Wow, has it already been a year since last RustConf?—give or take the exact date of the event sliding a bit between years—and give a month-and-a-half of procrastination before being truly struck by the mounting realization that my opportunity to blog something about it before the opportunity expires has almost—but crucially, not quite—faded into oblivion. And a year-and-a-quarter since my first contribution to the compiler? I've recently moved into the top hundred contributors by commit count, because GitHub's contributors graph page only goes down to a hundred and my life is controlled by what things GitHub happens to provide graphs for.
So in the evening of Wednesday 15 August, I boarded the Amtrak Coast Starlight at Jack London Square station in Oakland for the long pilgrimage north to Portland to visit friend of the blog Sophia and attend this year's RustConf.
The train was nearly three hours late. (More like Slowest Starlight, am I right?)
On Thursday, I convened a Berkeley Slate Star Codex meetup in exile with Sophia and another local.
I don't think I was very well-prepared to take advantage of the conference itself this time around. I attended the Friday "advanced" training session, but the content was mostly the same as last year (I probably should have chosen the Tock session instead), and I don't actually own a laptop (I used "my" employer-owned laptop last year), and trying to make do with my accessorized phone and the playground was not an optimized experience.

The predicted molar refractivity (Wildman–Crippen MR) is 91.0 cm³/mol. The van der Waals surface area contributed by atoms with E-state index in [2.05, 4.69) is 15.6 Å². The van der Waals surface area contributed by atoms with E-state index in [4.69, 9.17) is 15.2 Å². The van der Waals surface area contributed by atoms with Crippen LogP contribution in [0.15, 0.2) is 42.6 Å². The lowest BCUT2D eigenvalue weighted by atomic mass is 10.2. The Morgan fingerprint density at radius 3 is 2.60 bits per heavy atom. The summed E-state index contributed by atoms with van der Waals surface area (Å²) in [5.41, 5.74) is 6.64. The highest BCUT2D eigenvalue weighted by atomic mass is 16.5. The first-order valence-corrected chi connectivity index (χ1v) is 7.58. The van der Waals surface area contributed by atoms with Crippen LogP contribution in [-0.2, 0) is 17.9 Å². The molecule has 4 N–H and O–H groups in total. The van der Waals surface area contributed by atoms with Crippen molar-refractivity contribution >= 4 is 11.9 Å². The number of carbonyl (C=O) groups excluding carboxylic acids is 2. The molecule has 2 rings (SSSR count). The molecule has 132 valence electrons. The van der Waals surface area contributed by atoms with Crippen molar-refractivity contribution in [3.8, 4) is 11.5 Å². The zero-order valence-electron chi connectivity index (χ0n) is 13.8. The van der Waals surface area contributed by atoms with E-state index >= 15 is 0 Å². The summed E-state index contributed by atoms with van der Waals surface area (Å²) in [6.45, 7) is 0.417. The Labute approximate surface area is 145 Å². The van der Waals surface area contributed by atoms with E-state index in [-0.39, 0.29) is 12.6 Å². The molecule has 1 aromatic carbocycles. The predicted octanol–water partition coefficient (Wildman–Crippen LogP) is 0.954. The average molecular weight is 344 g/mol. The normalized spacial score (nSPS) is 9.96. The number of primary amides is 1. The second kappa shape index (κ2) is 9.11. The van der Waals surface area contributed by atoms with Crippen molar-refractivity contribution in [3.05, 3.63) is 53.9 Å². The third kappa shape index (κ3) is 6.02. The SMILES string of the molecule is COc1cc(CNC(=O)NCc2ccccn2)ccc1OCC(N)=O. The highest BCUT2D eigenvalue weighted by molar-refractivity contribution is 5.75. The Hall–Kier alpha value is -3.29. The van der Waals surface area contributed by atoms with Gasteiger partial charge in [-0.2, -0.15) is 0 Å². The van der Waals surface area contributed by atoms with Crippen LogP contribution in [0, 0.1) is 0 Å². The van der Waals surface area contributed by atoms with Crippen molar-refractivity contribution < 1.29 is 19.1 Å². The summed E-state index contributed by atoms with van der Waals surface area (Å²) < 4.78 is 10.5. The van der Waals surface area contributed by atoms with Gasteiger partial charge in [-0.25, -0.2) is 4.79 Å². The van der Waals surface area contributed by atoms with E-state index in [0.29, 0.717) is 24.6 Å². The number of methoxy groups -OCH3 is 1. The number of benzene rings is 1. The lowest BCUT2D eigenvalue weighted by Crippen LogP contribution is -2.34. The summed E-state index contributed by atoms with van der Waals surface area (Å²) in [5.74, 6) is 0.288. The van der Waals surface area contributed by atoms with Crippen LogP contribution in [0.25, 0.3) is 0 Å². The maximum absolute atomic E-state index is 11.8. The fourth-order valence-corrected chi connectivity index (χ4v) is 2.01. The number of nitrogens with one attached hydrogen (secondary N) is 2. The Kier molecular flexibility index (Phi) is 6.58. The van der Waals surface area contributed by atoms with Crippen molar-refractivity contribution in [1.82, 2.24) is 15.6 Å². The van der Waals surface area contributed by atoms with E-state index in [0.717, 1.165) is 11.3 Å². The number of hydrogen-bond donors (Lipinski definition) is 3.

Then the day of the conference itself, I overslept (and left my badge at Sophia's house), and had a high-neuroticism day induced by social-media drama that I had inflicted on myself the previous night, which distracted me from the content of the talks and the challenge of actually connecting with people on the hallway track (the most valuable part of any conference).
But, you know, there will be other conferences. Rust isn't going anywhere. And neither am I.
Except, you know, to Portland or wherever for the occasional conference.